The enduring legacy of Anson Dorrance – Part 1

Anson Dorrance and his University of North Carolina Tar Heels, 2010.

Anson Dorrance and his University of North Carolina Tar Heels, 2010.

Anson Dorrance, the celebrated women’s soccer coach for the University of North Carolina and the coach of the U.S. national team that won the first Women’s World Cup, is the recipient of the 2016 Werner Fricker Builder Award, U.S. Soccer’s highest honor.

The award is presented annually to an individual who has dedicated at least 20 years to soccer in America. In the words of U.S. Soccer, it “recognizes those who have developed programs that will outlast their own involvement in the sport.”

It’s impossible to argue with the selection.

Dorrance, by a huge margin, is the most successful college coach in women’s soccer history. The NCAA instituted a tournament 34 years ago to determine the national championship of women’s collegiate soccer. Under Dorrance, North Carolina has won the title 21 times. During one remarkable stretch, from 1982 to 1994, the Tar Heels were champions in 12 of 13 years. (The one time in that period when they didn’t win it all, in 1985, they were second, losing to 2-0 to George Mason in the final.)

Michelle Akers and Anson Dorrance, who coached the U.S. women’s team to the first World Cup title in 1991.(William F. Campbell/Time Life Pictures/Getty Images)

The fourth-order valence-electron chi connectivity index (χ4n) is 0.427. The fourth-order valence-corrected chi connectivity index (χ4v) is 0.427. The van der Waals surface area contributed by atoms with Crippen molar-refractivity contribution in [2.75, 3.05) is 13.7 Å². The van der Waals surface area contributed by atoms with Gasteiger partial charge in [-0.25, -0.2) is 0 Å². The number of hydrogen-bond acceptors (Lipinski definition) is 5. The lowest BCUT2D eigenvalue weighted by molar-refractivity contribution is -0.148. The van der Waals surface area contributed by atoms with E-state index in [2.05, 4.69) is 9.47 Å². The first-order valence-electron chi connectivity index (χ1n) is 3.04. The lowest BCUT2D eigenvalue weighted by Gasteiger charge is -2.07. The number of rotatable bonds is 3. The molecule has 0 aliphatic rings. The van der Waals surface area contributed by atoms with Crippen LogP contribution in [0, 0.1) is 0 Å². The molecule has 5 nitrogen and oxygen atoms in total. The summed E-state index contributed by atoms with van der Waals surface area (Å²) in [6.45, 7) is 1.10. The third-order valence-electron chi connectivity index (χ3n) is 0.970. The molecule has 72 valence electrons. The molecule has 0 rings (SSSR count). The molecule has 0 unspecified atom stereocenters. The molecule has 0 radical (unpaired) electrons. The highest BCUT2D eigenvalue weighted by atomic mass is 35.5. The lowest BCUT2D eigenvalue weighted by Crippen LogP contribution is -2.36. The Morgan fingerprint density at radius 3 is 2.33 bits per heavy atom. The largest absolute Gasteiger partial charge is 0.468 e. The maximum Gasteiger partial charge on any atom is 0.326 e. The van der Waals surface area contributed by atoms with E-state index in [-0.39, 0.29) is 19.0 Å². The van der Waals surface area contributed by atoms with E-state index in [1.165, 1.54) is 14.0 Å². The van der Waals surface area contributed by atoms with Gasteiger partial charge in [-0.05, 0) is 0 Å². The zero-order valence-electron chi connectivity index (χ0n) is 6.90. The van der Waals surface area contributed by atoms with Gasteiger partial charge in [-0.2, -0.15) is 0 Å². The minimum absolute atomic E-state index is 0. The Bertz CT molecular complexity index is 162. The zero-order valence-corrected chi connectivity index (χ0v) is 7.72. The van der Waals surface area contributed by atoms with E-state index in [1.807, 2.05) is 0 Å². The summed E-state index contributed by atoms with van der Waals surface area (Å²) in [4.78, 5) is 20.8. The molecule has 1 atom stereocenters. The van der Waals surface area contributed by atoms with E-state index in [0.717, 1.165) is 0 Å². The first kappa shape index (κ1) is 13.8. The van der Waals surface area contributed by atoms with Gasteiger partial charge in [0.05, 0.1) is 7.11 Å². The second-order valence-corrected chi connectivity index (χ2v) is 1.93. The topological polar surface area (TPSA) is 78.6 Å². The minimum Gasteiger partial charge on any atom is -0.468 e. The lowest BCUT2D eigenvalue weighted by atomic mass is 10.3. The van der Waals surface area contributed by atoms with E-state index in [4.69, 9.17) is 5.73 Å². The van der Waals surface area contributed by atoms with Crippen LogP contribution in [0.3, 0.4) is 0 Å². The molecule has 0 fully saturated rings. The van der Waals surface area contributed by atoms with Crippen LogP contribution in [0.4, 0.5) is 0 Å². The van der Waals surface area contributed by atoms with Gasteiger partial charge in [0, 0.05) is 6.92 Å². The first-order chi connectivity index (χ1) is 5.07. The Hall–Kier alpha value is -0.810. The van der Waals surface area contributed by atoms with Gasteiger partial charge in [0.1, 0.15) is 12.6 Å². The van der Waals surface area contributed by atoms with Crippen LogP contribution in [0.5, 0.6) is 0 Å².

Anson Dorrance and Michelle Akers, coach and star of the U.S. women’s team that won the first World Cup, in 1991. (William F. Campbell/Time Life Pictures/Getty Images)

Dorrance coached the U.S. women’s team in 1991 in a new international tournament, the Women’s World Championship, which would become the Women’s World Cup.

His team took home the inaugural trophy, winning all seven of its games, culminating with a 2-1 victory over Norway in the final.

But it’s been his tenure at Carolina that has established Dorrance as one of the most successful coaches in any sport, male or female, at any level.

Of the 23 players on the U.S. team that won the World Cup last summer in Canada, six — or more than a fourth — played for Dorrance at North Carolina: Lori Chalupny, Whitney Engen, Ashlyn Harris, Tobin Heath, Meghan Klingenberg, and Heather O’Reilly. And that’s not all. Three other Tar Heels played in the World Cup for other national teams: Katie Bowen (New Zealand), Lucy Bronze (England), and Robyn Gayle (Canada).

The roster of stars who have come out of his program is truly staggering: Mia Hamm, Kristine Lilly, Carla Overbeck, Cindy Parlow, Crystal Dunn,  April Heinrichs, Siri Mullinix, Kealia Ohai, Cat Reddick, Lindsay Tarpley, Tisha Venturini… among many others.

It’s certainly true that recruiting players of that caliber would make it easier for any coach to win.

But very few coaches could do it year after year for as many years as Dorrance has.

As Ashlyn Harris said, “A dynasty isn’t created by luck. Luck has nothing to do with this. He set in stone a philosophy, a way of life and an enduring culture.”

Anson Dorrance and Mia Hamm after the University of North Carolina Tar Heels won the 1992 national collegiate championship. The team went 25-0-0 and beat Duke 9-1 in the title game.  

Anson Dorrance and Mia Hamm after the University of North Carolina won the 1992 national collegiate championship. The team went 25-0-0 and beat Duke 9-1 in the title game.

 

Coming in Part 2: Anson Dorrance through the eyes of his players 

 

 

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